Lectures on the decorative and fine arts from world experts
Note to All Members : Due to the coronavirus situation, our lectures have been cancelled by all New Zealand Societies through until 12 August 2020. We will keep you updated in the weeks ahead regarding longer-term arrangements.
Become part of our network of over 90,000 people worldwide – brought together through a shared curiosity for the arts and our artistic heritage.
We offer enjoyable opportunities to discover and support the arts of yesterday, today and tomorrow, wherever you are. Our events provide welcoming places – locally, nationally and globally – to hear excellent lecturers share their specialist knowledge about the arts.
Internationally, The Arts Society is a leading arts education charity with a global network of 385 local Societies, which bring people together through a shared curiosity for the arts.
Here in New Zealand, we have eight local Societies, offering an annual program of eight or nine lectures, delivered by subject matter experts. The first Society was formed in 2001 in Christchurch and there are now over 1,400 members nationally.
All lecturers are professionals and experts in their field – their presentations are lively, informative and entertaining. Lecturers are required to meet stringent criteria established by The Arts Society in the UK to ensure lectures and images are of the highest quality.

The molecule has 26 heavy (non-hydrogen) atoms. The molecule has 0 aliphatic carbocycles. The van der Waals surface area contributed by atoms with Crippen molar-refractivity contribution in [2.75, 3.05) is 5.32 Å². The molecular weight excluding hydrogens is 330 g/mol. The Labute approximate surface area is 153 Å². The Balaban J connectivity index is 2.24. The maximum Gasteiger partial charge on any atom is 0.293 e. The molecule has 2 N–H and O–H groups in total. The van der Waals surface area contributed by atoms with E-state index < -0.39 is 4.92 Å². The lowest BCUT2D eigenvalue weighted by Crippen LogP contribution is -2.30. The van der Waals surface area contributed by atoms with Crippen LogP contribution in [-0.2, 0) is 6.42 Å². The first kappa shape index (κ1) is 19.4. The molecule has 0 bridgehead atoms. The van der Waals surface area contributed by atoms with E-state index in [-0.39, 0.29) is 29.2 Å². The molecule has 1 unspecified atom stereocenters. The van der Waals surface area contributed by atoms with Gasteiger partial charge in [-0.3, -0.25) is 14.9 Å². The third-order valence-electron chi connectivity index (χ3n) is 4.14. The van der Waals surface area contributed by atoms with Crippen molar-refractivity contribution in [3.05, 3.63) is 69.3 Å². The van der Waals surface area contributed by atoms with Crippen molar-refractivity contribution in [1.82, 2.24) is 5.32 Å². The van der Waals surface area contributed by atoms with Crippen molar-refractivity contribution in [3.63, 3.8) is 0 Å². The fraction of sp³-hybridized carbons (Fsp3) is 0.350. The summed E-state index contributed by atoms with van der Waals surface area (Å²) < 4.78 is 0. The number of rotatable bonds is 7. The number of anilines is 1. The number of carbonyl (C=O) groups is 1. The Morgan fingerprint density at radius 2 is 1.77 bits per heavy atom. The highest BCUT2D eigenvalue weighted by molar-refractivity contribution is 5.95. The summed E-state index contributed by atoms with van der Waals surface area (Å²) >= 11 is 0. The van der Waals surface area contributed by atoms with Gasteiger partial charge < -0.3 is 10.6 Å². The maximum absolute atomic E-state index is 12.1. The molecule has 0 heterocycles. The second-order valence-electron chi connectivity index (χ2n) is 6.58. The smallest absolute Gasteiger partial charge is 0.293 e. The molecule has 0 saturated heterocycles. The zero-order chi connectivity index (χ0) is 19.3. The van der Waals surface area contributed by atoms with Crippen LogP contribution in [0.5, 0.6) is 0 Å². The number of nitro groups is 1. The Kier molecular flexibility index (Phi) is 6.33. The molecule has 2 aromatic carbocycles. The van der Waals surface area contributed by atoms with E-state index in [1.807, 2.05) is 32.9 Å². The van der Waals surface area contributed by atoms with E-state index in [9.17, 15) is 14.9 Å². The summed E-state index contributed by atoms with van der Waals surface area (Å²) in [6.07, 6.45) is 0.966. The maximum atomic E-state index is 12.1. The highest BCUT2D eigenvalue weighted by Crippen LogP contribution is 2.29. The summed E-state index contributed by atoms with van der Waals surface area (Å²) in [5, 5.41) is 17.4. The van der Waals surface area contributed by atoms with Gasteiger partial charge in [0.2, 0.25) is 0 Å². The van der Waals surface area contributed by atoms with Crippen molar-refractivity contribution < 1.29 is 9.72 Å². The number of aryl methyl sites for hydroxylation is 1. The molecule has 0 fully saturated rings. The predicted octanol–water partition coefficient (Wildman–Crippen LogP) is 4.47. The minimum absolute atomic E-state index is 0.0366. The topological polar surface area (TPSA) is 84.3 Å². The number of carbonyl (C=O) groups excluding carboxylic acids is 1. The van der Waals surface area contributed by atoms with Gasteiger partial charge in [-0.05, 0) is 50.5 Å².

A one-hour lecture, followed by light refreshments and opportunities for members to mingle and meet the lecturers are part of the meeting format. Coming along to a lecture is a great way to learn and an enjoyable way to develop friendships.
The Arts Society in New Zealand
The international society has recently changed its name from the National Association of Decorative & Fine Arts Societies (NADFAS) to The Arts Society. All the New Zealand Societies come under The Arts Society umbrella and operate in a similar way although each is an autonomous entity.
While the international body has changed its name, for several of our New Zealand Societies, there are already well-established art societies in their area. This has meant that, to avoid confusion, those with existing local art societies will retain their DFAS name, while others will move to The Arts Society – a great example of unified diversity!
Visit Society pages for more information
Guy de la Bedoyere
Dr John Stevens
Mary Rose Rivett-Carnac